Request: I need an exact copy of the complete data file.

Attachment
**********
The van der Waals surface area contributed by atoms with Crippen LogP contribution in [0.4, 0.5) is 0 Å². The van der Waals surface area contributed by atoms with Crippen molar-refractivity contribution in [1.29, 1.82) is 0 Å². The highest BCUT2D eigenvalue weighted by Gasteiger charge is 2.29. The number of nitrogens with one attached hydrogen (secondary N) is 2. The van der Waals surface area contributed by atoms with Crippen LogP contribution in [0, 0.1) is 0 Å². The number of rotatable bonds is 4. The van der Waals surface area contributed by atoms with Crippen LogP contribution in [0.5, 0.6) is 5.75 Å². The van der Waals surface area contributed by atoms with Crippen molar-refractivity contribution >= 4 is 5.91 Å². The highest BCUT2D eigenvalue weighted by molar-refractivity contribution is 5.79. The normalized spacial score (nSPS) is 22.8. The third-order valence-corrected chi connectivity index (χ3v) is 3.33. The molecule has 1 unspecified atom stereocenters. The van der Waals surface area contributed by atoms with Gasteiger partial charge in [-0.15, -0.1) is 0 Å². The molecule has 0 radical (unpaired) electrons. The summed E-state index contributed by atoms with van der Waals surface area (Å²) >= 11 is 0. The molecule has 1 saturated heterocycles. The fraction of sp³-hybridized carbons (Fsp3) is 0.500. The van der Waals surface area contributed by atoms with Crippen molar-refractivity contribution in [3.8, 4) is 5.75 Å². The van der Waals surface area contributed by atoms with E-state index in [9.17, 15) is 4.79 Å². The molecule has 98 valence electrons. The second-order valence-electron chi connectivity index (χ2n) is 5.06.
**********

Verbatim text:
The van der Waals surface area contributed by atoms with Crippen LogP contribution in [0.4, 0.5) is 0 Å². The van der Waals surface area contributed by atoms with Crippen molar-refractivity contribution in [1.29, 1.82) is 0 Å². The highest BCUT2D eigenvalue weighted by Gasteiger charge is 2.29. The number of nitrogens with one attached hydrogen (secondary N) is 2. The van der Waals surface area contributed by atoms with Crippen LogP contribution in [0, 0.1) is 0 Å². The number of rotatable bonds is 4. The van der Waals surface area contributed by atoms with Crippen LogP contribution in [0.5, 0.6) is 5.75 Å². The van der Waals surface area contributed by atoms with Crippen molar-refractivity contribution >= 4 is 5.91 Å². The highest BCUT2D eigenvalue weighted by molar-refractivity contribution is 5.79. The normalized spacial score (nSPS) is 22.8. The third-order valence-corrected chi connectivity index (χ3v) is 3.33. The molecule has 1 unspecified atom stereocenters. The van der Waals surface area contributed by atoms with Gasteiger partial charge in [-0.15, -0.1) is 0 Å². The molecule has 0 radical (unpaired) electrons. The summed E-state index contributed by atoms with van der Waals surface area (Å²) >= 11 is 0. The molecule has 1 saturated heterocycles. The fraction of sp³-hybridized carbons (Fsp3) is 0.500. The van der Waals surface area contributed by atoms with Crippen molar-refractivity contribution in [3.8, 4) is 5.75 Å². The van der Waals surface area contributed by atoms with E-state index in [9.17, 15) is 4.79 Å². The molecule has 98 valence electrons. The second-order valence-electron chi connectivity index (χ2n) is 5.06.